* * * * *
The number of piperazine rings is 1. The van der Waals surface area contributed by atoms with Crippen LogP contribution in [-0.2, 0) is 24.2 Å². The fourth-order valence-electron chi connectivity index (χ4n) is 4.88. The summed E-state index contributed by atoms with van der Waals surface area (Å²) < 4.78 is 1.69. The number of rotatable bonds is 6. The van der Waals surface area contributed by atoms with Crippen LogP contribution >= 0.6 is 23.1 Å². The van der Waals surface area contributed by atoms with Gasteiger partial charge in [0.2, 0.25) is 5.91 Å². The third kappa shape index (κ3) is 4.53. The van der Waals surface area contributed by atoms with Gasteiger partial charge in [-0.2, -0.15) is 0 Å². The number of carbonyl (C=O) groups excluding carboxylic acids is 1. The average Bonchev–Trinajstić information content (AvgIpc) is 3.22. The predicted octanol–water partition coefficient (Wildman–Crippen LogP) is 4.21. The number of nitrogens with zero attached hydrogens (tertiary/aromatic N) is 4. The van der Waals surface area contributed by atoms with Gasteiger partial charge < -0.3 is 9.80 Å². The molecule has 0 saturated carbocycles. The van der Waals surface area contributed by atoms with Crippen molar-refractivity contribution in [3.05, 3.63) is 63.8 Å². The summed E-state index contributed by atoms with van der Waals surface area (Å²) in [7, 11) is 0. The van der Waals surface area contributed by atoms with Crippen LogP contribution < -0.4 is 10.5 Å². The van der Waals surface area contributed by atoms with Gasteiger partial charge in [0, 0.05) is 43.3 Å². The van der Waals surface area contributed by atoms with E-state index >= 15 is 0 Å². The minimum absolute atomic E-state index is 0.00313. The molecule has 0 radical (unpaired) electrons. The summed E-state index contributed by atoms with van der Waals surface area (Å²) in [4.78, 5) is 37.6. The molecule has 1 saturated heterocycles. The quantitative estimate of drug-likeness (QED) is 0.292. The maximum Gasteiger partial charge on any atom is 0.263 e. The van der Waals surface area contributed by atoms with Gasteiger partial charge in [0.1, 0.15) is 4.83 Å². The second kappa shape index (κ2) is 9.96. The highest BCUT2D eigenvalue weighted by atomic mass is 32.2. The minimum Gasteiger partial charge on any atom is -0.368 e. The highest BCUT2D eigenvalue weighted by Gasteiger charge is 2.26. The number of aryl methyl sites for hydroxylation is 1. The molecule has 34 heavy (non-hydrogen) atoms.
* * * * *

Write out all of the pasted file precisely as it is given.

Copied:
The number of piperazine rings is 1. The van der Waals surface area contributed by atoms with Crippen LogP contribution in [-0.2, 0) is 24.2 Å². The fourth-order valence-electron chi connectivity index (χ4n) is 4.88. The summed E-state index contributed by atoms with van der Waals surface area (Å²) < 4.78 is 1.69. The number of rotatable bonds is 6. The van der Waals surface area contributed by atoms with Crippen LogP contribution >= 0.6 is 23.1 Å². The van der Waals surface area contributed by atoms with Gasteiger partial charge in [0.2, 0.25) is 5.91 Å². The third kappa shape index (κ3) is 4.53. The van der Waals surface area contributed by atoms with Gasteiger partial charge in [-0.2, -0.15) is 0 Å². The number of carbonyl (C=O) groups excluding carboxylic acids is 1. The average Bonchev–Trinajstić information content (AvgIpc) is 3.22. The predicted octanol–water partition coefficient (Wildman–Crippen LogP) is 4.21. The number of nitrogens with zero attached hydrogens (tertiary/aromatic N) is 4. The van der Waals surface area contributed by atoms with Gasteiger partial charge < -0.3 is 9.80 Å². The molecule has 0 saturated carbocycles. The van der Waals surface area contributed by atoms with Crippen molar-refractivity contribution in [3.05, 3.63) is 63.8 Å². The summed E-state index contributed by atoms with van der Waals surface area (Å²) in [7, 11) is 0. The van der Waals surface area contributed by atoms with Crippen LogP contribution < -0.4 is 10.5 Å². The van der Waals surface area contributed by atoms with Gasteiger partial charge in [0, 0.05) is 43.3 Å². The van der Waals surface area contributed by atoms with E-state index >= 15 is 0 Å². The minimum absolute atomic E-state index is 0.00313. The molecule has 0 radical (unpaired) electrons. The summed E-state index contributed by atoms with van der Waals surface area (Å²) in [4.78, 5) is 37.6. The molecule has 1 saturated heterocycles. The quantitative estimate of drug-likeness (QED) is 0.292. The maximum Gasteiger partial charge on any atom is 0.263 e. The van der Waals surface area contributed by atoms with Gasteiger partial charge in [0.1, 0.15) is 4.83 Å². The second kappa shape index (κ2) is 9.96. The highest BCUT2D eigenvalue weighted by atomic mass is 32.2. The minimum Gasteiger partial charge on any atom is -0.368 e. The highest BCUT2D eigenvalue weighted by Gasteiger charge is 2.26. The number of aryl methyl sites for hydroxylation is 1. The molecule has 34 heavy (non-hydrogen) atoms.